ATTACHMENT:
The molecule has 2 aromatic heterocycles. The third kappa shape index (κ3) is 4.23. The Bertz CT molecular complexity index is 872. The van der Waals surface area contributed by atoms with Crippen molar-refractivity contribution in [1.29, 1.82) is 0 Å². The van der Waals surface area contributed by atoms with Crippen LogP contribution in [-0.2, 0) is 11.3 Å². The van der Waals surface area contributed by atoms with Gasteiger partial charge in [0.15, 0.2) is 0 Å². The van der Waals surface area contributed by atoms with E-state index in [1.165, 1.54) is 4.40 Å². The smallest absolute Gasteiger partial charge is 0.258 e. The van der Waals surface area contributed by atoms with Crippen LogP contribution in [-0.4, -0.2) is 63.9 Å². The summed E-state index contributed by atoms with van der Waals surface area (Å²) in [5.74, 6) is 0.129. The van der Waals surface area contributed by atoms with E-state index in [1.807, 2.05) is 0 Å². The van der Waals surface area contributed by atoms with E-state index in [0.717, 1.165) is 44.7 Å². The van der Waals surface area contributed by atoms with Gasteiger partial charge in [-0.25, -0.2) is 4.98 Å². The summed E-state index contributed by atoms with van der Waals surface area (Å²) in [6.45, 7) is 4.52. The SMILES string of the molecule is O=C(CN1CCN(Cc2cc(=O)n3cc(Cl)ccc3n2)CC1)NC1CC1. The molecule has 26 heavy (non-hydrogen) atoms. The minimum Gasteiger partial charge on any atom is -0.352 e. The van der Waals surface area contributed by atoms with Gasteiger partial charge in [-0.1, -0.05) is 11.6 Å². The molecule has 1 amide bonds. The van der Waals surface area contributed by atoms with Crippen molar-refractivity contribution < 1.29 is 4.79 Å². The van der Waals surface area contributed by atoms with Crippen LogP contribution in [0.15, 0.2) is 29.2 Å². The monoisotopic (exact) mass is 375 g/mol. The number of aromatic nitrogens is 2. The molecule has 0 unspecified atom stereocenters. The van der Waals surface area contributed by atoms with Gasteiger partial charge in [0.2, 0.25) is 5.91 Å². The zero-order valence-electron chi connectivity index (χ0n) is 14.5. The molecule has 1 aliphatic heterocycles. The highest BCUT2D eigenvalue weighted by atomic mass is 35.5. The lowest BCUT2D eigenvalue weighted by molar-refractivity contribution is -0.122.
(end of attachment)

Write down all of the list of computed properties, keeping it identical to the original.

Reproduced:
The molecule has 2 aromatic heterocycles. The third kappa shape index (κ3) is 4.23. The Bertz CT molecular complexity index is 872. The van der Waals surface area contributed by atoms with Crippen molar-refractivity contribution in [1.29, 1.82) is 0 Å². The van der Waals surface area contributed by atoms with Crippen LogP contribution in [-0.2, 0) is 11.3 Å². The van der Waals surface area contributed by atoms with Gasteiger partial charge in [0.15, 0.2) is 0 Å². The van der Waals surface area contributed by atoms with E-state index in [1.165, 1.54) is 4.40 Å². The smallest absolute Gasteiger partial charge is 0.258 e. The van der Waals surface area contributed by atoms with Crippen LogP contribution in [-0.4, -0.2) is 63.9 Å². The summed E-state index contributed by atoms with van der Waals surface area (Å²) in [5.74, 6) is 0.129. The van der Waals surface area contributed by atoms with E-state index in [1.807, 2.05) is 0 Å². The van der Waals surface area contributed by atoms with E-state index in [0.717, 1.165) is 44.7 Å². The van der Waals surface area contributed by atoms with Gasteiger partial charge in [-0.25, -0.2) is 4.98 Å². The summed E-state index contributed by atoms with van der Waals surface area (Å²) in [6.45, 7) is 4.52. The SMILES string of the molecule is O=C(CN1CCN(Cc2cc(=O)n3cc(Cl)ccc3n2)CC1)NC1CC1. The molecule has 26 heavy (non-hydrogen) atoms. The minimum Gasteiger partial charge on any atom is -0.352 e. The van der Waals surface area contributed by atoms with Gasteiger partial charge in [-0.1, -0.05) is 11.6 Å². The molecule has 1 amide bonds. The van der Waals surface area contributed by atoms with Crippen molar-refractivity contribution < 1.29 is 4.79 Å². The van der Waals surface area contributed by atoms with Crippen LogP contribution in [0.15, 0.2) is 29.2 Å². The monoisotopic (exact) mass is 375 g/mol. The number of aromatic nitrogens is 2. The molecule has 0 unspecified atom stereocenters. The van der Waals surface area contributed by atoms with Gasteiger partial charge in [0.2, 0.25) is 5.91 Å². The zero-order valence-electron chi connectivity index (χ0n) is 14.5. The molecule has 1 aliphatic heterocycles. The highest BCUT2D eigenvalue weighted by atomic mass is 35.5. The lowest BCUT2D eigenvalue weighted by molar-refractivity contribution is -0.122.